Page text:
Woman has warning about dating service - | WBTV Charlotte

Woman has warning about dating service

FORT MILL, SC (WBTV) - Doris McGinnis is 76 years old. She lives by herself, and she's lonely.

But one day, while surfing the Web, she discovered a matchmaking site, so she filled out a request for more information.

A few hours later, she got a call from Fort Mill-based Great Expectations. She was excited to learn more, but she was nervous, too.

"I don't think I've ever done anything like this in my life," McGinnis says, her voice shaking.

She agreed to visit their office. But when she got there, "it was very high pressure," she says. "Very high pressure."

McGinnis says the agency wanted to charge her $7,500.

"I kept saying I can't spend this kind of money," she says. "I can't afford it."

 McGinnis says she wanted to leave, but eventually, she agreed to pay $2,245.

So, what would all that money buy her?

She says she was promised plenty of potential suitors, but she says Great Expectations showed her a limited number of male members her age.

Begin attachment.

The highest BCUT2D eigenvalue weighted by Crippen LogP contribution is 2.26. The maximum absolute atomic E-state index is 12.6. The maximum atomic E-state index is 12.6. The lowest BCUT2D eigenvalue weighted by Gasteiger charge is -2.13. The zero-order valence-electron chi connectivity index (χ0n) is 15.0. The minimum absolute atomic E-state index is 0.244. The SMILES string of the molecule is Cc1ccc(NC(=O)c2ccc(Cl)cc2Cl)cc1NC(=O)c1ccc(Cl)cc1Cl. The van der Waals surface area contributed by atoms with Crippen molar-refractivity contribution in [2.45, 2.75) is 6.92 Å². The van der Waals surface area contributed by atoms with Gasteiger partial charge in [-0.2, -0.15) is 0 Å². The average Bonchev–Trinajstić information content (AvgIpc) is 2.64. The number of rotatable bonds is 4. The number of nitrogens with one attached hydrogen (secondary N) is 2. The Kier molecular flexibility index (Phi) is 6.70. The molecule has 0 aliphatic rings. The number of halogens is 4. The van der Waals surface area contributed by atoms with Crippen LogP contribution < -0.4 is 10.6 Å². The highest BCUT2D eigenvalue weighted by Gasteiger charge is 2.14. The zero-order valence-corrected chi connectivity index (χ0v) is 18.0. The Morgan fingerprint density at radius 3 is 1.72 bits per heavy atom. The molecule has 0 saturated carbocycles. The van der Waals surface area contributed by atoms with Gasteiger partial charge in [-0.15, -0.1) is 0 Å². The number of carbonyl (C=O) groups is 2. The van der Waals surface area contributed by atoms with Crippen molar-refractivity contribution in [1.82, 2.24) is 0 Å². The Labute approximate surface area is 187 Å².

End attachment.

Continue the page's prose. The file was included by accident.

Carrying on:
"She sold me something she doesn't have," McGinnis says. "I paid for something, and got nothing."

The "she" McGinnis is referring to is Dawn Villano, the office manager at Great Expectations.

And in a statement, Villano says McGinnis "had success in obtaining connections for dates in a very short period of time..." and that "she only participated in the program for less than one week..." before complaining.

"You know, we're there to try and help people," Villano told WBTV's Jamie Boll before.

This isn't the first time we've heard complaints about the company. In 2009, a young medical student told Boll the agency wanted to charge her $7,000, before cutting her quote in half.

McGinnis says the haggling process there felt very strange.

"They've checked you out some how," she says. "I don't know how they do it."

Says former Great Expectations employee Lisa Becker: "It is very manipulative." Becker told WBTV during our previous PSI investigation that personal factors and credit history are used to pressure clients, and to determine how much to charge.

Villano declined another on-camera interview, saying "she'd been down this road with us before."

She says the company has signed 3,000 members in the last four years. During that time period, 19 clients have filed complaints with the Better Business Bureau.

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